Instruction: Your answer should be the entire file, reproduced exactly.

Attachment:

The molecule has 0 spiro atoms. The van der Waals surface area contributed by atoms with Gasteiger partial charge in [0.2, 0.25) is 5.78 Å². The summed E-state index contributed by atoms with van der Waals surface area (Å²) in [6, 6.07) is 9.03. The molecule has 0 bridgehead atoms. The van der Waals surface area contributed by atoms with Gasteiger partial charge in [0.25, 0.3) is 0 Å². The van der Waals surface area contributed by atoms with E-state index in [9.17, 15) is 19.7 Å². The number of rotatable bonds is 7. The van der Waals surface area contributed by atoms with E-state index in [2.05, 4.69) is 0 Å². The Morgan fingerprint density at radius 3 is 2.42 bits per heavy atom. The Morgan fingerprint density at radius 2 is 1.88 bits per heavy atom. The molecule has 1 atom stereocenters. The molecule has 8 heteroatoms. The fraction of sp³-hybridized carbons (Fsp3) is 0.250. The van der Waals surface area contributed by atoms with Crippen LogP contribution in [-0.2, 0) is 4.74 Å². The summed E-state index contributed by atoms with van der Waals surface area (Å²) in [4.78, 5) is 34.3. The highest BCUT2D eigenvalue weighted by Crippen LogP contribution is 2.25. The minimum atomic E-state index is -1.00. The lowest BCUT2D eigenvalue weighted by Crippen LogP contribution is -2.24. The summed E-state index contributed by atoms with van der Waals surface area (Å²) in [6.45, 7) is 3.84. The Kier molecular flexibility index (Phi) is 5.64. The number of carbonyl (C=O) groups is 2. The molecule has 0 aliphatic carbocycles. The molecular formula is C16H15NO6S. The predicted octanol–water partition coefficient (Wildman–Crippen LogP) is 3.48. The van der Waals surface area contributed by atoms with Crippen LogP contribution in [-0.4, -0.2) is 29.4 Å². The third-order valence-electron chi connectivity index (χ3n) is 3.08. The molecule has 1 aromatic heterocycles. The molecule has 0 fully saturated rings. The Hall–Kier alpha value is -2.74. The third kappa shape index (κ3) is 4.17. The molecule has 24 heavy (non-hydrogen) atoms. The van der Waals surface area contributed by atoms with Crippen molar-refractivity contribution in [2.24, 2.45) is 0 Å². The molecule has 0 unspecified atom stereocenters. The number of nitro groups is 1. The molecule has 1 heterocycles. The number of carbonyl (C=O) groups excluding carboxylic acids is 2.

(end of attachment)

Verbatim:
The molecule has 0 spiro atoms. The van der Waals surface area contributed by atoms with Gasteiger partial charge in [0.2, 0.25) is 5.78 Å². The summed E-state index contributed by atoms with van der Waals surface area (Å²) in [6, 6.07) is 9.03. The molecule has 0 bridgehead atoms. The van der Waals surface area contributed by atoms with Gasteiger partial charge in [0.25, 0.3) is 0 Å². The van der Waals surface area contributed by atoms with E-state index in [9.17, 15) is 19.7 Å². The number of rotatable bonds is 7. The van der Waals surface area contributed by atoms with E-state index in [2.05, 4.69) is 0 Å². The Morgan fingerprint density at radius 3 is 2.42 bits per heavy atom. The Morgan fingerprint density at radius 2 is 1.88 bits per heavy atom. The molecule has 1 atom stereocenters. The molecule has 8 heteroatoms. The fraction of sp³-hybridized carbons (Fsp3) is 0.250. The van der Waals surface area contributed by atoms with Crippen LogP contribution in [-0.2, 0) is 4.74 Å². The summed E-state index contributed by atoms with van der Waals surface area (Å²) in [4.78, 5) is 34.3. The highest BCUT2D eigenvalue weighted by Crippen LogP contribution is 2.25. The minimum atomic E-state index is -1.00. The lowest BCUT2D eigenvalue weighted by Crippen LogP contribution is -2.24. The summed E-state index contributed by atoms with van der Waals surface area (Å²) in [6.45, 7) is 3.84. The Kier molecular flexibility index (Phi) is 5.64. The number of carbonyl (C=O) groups is 2. The molecule has 0 aliphatic carbocycles. The molecular formula is C16H15NO6S. The predicted octanol–water partition coefficient (Wildman–Crippen LogP) is 3.48. The van der Waals surface area contributed by atoms with Crippen LogP contribution in [-0.4, -0.2) is 29.4 Å². The third-order valence-electron chi connectivity index (χ3n) is 3.08. The molecule has 1 aromatic heterocycles. The molecule has 0 fully saturated rings. The Hall–Kier alpha value is -2.74. The third kappa shape index (κ3) is 4.17. The molecule has 24 heavy (non-hydrogen) atoms. The van der Waals surface area contributed by atoms with Crippen molar-refractivity contribution in [2.24, 2.45) is 0 Å². The molecule has 0 unspecified atom stereocenters. The number of nitro groups is 1. The molecule has 1 heterocycles. The number of carbonyl (C=O) groups excluding carboxylic acids is 2.